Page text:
Occasionally, breast cancer presents as metastatic disease—that is, cancer that has spread beyond the original organ. The symptoms caused by metastatic breast cancer will depend on the location of metastasis. Common sites of metastasis include bone, liver, lung and brain. Unexplained weight loss can occasionally herald an occult breast cancer, as can symptoms of fevers or chills. Bone or joint pains can sometimes be manifestations of metastatic breast cancer, as can jaundice or neurological symptoms. These symptoms are called non-specific, meaning they could be manifestations of many other illnesses.

    Most symptoms of breast disorders, including most lumps, do not turn out to represent underlying breast cancer. Fewer than 20% of lumps, for example, are cancerous, and benign breast diseases such as mastitis and fibroadenoma of the breast are more common causes of breast disorder symptoms. Nevertheless, the appearance of a new symptom should be taken seriously by both patients and their doctors, because of the possibility of an underlying breast cancer at almost any age.

     

    MORE ABOUT BREAST CANCER

    The Canadian Breast Cancer Foundation has developed this section of the website for people who have been diagnosed with breast cancer, their family, friends and care providers, and anyone interested in learning more about the disease.

    The content has been compiled from a variety of current and evidence-based sources. It provides comprehensive overviews of a wide range of breast cancer topics, as well as links to resources for more information and support. Content will be updated on a regular basis as new information becomes available.
     

    Explore this section to learn more about:

     

    The History of Breast Cancer

    Because of its visibility, breast cancer was the form of cancer most often described in ancient documents. Because autopsies were rare, cancers of the internal organs were essentially invisible to ancient medicine. Breast cancer, however, could be felt through the skin, and in its advanced state often developed into fungating lesions: the tumor would become necrotic (die from the inside, causing the tumor to appear to break up) and ulcerate through the skin, weeping fetid, dark fluid.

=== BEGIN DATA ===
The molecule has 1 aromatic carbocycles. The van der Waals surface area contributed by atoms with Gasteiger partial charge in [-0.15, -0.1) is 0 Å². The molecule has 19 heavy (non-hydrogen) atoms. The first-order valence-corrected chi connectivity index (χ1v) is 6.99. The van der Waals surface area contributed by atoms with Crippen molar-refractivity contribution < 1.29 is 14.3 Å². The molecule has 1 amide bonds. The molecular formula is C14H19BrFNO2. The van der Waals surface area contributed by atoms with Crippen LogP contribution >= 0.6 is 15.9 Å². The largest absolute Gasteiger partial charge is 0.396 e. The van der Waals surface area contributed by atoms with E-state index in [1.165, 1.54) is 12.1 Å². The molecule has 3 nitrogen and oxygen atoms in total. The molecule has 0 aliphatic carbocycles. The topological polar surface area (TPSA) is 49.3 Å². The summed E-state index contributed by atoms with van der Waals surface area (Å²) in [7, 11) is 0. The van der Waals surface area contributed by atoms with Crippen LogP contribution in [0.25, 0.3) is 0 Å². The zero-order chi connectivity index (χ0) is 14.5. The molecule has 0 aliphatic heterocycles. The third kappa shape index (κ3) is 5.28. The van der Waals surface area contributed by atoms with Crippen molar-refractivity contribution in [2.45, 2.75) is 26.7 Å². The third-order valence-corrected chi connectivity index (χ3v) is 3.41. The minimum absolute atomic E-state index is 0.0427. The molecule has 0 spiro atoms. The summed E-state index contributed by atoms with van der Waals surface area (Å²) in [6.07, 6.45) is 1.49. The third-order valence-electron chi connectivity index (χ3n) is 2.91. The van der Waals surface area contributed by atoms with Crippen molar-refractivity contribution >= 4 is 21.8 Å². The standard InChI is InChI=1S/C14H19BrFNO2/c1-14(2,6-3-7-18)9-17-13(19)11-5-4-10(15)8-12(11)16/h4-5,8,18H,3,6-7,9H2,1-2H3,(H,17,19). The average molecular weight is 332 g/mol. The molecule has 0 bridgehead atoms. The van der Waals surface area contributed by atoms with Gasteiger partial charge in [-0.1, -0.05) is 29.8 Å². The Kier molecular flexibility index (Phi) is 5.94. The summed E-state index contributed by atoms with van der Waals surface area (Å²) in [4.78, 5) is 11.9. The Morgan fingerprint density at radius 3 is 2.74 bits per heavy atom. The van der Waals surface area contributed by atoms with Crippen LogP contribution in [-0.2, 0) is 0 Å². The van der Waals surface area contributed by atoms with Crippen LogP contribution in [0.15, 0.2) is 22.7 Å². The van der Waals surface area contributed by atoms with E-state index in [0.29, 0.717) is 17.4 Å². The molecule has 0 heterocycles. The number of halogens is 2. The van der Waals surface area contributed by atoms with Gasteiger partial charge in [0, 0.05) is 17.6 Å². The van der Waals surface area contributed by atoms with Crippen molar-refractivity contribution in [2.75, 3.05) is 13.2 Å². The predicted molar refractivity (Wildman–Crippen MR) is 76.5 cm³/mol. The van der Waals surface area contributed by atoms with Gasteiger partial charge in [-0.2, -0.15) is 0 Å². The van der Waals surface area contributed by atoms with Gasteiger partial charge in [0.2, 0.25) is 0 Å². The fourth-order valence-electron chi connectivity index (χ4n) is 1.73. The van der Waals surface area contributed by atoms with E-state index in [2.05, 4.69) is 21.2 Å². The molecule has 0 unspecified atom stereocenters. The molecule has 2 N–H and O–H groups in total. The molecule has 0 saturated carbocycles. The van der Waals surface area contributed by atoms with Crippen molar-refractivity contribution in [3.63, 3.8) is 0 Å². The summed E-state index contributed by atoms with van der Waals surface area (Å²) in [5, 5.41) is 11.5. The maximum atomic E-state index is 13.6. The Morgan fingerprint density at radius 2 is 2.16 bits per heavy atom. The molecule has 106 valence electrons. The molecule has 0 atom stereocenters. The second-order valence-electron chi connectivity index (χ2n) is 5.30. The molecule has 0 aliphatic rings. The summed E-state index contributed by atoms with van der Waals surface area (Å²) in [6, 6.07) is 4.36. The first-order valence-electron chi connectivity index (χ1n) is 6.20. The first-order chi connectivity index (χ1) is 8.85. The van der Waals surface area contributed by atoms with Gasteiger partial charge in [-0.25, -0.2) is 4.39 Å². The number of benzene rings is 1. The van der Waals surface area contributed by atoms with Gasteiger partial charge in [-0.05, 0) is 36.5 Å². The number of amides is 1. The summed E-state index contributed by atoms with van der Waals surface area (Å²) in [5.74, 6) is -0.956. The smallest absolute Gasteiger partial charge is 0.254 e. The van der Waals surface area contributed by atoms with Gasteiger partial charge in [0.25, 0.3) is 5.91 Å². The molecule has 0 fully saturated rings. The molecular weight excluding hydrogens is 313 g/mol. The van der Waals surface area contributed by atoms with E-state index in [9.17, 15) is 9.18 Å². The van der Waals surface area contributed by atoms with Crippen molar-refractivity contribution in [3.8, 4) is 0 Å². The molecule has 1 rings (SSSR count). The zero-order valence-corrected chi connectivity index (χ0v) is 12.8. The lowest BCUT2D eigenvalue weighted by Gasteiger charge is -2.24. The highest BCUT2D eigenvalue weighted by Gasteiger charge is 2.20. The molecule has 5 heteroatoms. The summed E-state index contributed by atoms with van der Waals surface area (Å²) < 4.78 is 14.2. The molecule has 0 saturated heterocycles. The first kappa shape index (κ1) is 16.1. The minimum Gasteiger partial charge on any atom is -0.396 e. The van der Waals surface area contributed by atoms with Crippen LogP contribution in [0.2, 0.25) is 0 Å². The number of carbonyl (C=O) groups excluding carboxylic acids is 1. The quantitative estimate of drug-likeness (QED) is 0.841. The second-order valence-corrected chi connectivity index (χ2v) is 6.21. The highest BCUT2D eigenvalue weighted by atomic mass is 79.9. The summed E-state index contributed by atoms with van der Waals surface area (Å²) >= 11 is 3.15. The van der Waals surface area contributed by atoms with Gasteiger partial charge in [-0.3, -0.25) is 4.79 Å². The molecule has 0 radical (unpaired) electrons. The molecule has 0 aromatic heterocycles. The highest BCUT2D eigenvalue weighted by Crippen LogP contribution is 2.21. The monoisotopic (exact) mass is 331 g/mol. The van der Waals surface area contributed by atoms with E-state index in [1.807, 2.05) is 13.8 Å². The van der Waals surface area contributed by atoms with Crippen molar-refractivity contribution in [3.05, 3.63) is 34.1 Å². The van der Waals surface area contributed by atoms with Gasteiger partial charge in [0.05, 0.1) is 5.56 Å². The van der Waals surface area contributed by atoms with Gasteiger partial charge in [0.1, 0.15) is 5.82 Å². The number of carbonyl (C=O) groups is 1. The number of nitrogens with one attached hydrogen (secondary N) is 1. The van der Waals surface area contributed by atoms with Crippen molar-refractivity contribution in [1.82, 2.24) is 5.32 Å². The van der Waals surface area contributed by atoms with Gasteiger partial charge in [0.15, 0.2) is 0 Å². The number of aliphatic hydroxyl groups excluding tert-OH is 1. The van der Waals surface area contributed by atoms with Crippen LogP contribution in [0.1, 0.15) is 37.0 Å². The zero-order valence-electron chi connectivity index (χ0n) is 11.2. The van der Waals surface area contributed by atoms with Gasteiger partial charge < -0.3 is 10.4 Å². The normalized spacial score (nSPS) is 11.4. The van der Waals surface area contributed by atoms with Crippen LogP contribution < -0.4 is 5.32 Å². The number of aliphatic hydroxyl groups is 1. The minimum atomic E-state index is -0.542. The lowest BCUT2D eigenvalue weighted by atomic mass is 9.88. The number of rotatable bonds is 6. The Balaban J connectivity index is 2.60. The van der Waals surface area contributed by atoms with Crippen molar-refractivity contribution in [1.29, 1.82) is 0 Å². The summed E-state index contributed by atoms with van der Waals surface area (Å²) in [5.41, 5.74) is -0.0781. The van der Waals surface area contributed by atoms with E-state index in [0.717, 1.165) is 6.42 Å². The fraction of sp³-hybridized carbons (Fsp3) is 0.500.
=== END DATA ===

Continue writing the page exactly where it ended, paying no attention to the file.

Egypt.Papyrus.01The oldest description of cancer was discovered in Egypt and dates back to approximately 1600 BC. The Edwin Smith Papyrus describes 8 cases of tumors or ulcers of the breast that were treated by cauterization.

    The writing says about the disease, “There is no treatment.”

    For centuries, physicians described similar cases in their practices, with the same conclusion. Ancient medicine, from the time of the Greeks through the 17th century, was based on humoralism, and thus believed that breast cancer was generally caused by imbalances in the fundamental fluids that controlled the body, especially an excess of black bile. Alternatively, patients often saw it as divine punishment.

    CANCER800px-Clara_Jacobi-TumorIn the 18th century, a wide variety of medical explanations were proposed, including a lack of sexual activity, too much sexual activity, physical injuries to the breast, curdled breast milk, and various forms of lymphatic blockages, either internal or due to restrictive clothing. In the 19th century, the Scottish surgeon John Rodman said that fear of cancer caused cancer, and that this anxiety, learned by example from the mother, accounted for breast cancer’s tendency to run in families.

    Although breast cancer was known in ancient times, it was uncommon until the 19th century, when improvements in sanitation and control of deadly infectious diseases resulted in dramatic increases in lifespan. Previously, most women had died too young to have developed breast cancer. Additionally, early and frequent childbearing and breastfeeding probably reduced the rate of breast cancer development in those women who did survive to middle age.

    Because ancient medicine believed that the cause was systemic, rather than local, and because surgery carried a high mortality rate, the preferred treatments tended to be pharmacological rather than surgical. Herbal and mineral preparations, especially involving the poison arsenic, were relatively common.

    Mastectomy for breast cancer was performed at least as early as AD 548, when it was proposed by the court physician Aetios of Amida to Theodora. It was not until doctors achieved greater understanding of the circulatory system in the 17th century that they could link breast cancer’s spread to the lymph nodes in the armpit. The French surgeon Jean Louis Petit (1674–1750) and later the Scottish surgeon Benjamin Bell (1749–1806) were the first to remove the lymph nodes, breast tissue, and underlying chest muscle.

    cancer halstad teachlgTheir successful work was carried on by William Stewart Halsted who started performing radical mastectomies in 1882, helped greatly by advances in general surgical technology, such as aseptic technique and anesthesia.